Her lab may be on the verge of yet another breakthrough. She and her students, along with collaborators, are among the first to study cytoplasm phase separations—non-membrane-bound cytoplasm regions that provide functional organization within the cell—in bacteria. “We’ve all missed this for years, thinking that membranous organelles provide the only structure within the cell,” Shapiro says. Instead, it appears that there are distinct and dynamic membraneless sections that carry out specific biochemical functions.
Such work, Shapiro notes, wouldn’t be possible without exceptionally supportive mentors and students. Mentoring the young women and men graduate students and postdocs that have come through her lab to help them become successful scientists has been among her most important roles, she says. One testament to her mentorship skills is that more than 40 of her mentees are now leading academic labs of their own.
Beyond the lab
In addition to her basic biological work in the lab, Shapiro has also ventured into translational research. Recognizing an increase in infectious diseases around the world and the need for new antibiotics and antifungal agents, Shapiro paired up with Penn State chemist Stephen Benkovic in 1999 to create a new class of antimicrobial compounds using boron—rather than carbon—at the active site of molecules, despite being advised by pharmaceutical chemists that the idea would never work. The two founded Anacor Pharmaceuticals, now owned by Pfizer; one of their compounds is now a Food and Drug Administration–approved antifungal agent, and another is a nontoxic topical treatment for eczema in children and adults.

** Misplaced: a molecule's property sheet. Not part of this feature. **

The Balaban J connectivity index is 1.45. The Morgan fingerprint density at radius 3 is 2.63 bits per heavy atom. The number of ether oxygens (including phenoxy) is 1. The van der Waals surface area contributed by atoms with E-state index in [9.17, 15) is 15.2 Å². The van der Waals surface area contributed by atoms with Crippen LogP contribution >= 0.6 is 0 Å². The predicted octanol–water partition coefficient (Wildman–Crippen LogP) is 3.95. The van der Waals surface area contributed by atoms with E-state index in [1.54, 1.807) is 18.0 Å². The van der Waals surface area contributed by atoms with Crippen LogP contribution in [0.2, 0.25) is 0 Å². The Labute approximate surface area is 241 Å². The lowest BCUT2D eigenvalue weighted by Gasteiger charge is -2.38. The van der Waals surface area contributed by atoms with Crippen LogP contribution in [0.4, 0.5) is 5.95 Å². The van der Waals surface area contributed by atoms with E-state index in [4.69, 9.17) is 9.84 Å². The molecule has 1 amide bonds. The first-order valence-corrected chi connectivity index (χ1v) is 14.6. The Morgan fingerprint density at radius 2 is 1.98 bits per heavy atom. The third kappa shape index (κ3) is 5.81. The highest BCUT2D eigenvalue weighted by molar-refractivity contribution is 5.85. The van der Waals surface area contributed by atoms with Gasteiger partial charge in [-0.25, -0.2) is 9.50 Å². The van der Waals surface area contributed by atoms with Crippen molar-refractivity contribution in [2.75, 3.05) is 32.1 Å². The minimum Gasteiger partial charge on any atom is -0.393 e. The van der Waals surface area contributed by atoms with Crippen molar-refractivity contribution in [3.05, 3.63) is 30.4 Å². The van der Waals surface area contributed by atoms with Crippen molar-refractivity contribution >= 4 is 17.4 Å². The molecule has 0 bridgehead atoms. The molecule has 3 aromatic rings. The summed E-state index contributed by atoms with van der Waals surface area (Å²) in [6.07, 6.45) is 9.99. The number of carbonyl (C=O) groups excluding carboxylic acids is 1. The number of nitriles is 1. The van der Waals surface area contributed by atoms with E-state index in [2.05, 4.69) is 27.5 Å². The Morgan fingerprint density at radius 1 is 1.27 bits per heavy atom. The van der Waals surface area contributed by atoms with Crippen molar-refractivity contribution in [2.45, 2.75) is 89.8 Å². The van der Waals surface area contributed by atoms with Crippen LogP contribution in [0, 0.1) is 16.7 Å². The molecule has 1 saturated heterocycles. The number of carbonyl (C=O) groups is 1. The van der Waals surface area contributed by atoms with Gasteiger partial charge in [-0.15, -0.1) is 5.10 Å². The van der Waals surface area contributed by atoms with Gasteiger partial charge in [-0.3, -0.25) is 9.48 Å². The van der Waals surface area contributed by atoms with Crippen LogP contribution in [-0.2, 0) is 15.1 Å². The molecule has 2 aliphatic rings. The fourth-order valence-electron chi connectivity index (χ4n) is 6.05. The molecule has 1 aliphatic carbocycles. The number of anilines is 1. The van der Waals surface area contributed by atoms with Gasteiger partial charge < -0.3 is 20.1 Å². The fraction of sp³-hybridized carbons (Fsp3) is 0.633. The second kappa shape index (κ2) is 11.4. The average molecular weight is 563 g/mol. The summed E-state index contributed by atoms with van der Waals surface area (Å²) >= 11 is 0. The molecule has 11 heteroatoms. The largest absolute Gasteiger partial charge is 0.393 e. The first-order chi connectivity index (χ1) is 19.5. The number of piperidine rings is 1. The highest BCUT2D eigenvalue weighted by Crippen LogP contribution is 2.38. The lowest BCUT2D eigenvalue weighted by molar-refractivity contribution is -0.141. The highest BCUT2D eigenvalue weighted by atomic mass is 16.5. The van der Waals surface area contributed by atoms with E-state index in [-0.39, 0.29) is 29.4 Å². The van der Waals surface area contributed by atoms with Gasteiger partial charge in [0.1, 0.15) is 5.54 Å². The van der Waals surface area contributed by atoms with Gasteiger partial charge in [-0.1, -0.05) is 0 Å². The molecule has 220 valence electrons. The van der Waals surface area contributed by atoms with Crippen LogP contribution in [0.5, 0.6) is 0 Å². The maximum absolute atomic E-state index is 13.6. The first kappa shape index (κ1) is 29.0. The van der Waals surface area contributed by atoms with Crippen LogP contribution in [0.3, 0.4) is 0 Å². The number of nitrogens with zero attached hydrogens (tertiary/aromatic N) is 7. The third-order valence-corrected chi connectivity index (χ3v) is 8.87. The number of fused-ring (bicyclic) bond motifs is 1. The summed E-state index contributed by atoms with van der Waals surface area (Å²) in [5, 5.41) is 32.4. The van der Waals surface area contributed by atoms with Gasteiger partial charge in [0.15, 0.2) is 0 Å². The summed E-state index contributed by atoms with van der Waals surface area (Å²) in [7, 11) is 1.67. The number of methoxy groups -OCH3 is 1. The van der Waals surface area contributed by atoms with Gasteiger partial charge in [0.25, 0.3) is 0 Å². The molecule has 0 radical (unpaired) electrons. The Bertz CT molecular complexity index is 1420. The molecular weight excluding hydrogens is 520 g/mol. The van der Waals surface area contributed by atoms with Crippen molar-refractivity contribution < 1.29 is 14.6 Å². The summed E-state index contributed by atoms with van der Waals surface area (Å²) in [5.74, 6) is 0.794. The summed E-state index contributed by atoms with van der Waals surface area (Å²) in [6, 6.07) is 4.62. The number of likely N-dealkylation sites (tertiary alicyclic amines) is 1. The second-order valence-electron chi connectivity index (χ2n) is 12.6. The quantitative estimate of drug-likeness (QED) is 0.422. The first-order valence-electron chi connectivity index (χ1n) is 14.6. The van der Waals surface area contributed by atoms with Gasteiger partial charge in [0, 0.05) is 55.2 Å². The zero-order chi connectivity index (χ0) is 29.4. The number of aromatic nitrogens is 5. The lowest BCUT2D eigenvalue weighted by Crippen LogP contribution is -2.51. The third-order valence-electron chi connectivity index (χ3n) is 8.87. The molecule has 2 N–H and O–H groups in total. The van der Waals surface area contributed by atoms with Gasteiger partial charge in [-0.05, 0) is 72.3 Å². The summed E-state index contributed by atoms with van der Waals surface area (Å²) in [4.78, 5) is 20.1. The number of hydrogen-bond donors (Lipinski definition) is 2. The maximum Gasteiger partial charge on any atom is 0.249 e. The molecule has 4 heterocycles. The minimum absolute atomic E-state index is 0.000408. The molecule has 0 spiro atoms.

Sitting in a movie theater recently, Shapiro saw a commercial for the eczema drug. “It was such an incredible and surreal feeling to see our boron-containing drug being touted on the big screen,” she says. “‘If only my mother was here to see this,’ I thought.”
Shapiro served as a scientific advisor to President Bill Clinton, and also to former Secretary of Homeland Security Tom Ridge and former Secretary of State Condoleezza Rice on bioterrorism threats during George W. Bush’s presidency. In 2012, she received the National Medal of Science from then-President Barack Obama. The National Science Foundation made a video, which included her four grandchildren. Her advice to them and others: “Follow your passion, and you’ll have a rich and worthwhile life.”
Heeding her own advice, Shapiro still finds time to paint—mostly when she travels. Her works have been shown in multiple exhibitions, and her portrait of molecular biologist Joe Sambrook will soon become part of the Cold Spring Harbor Lab’s permanent collection.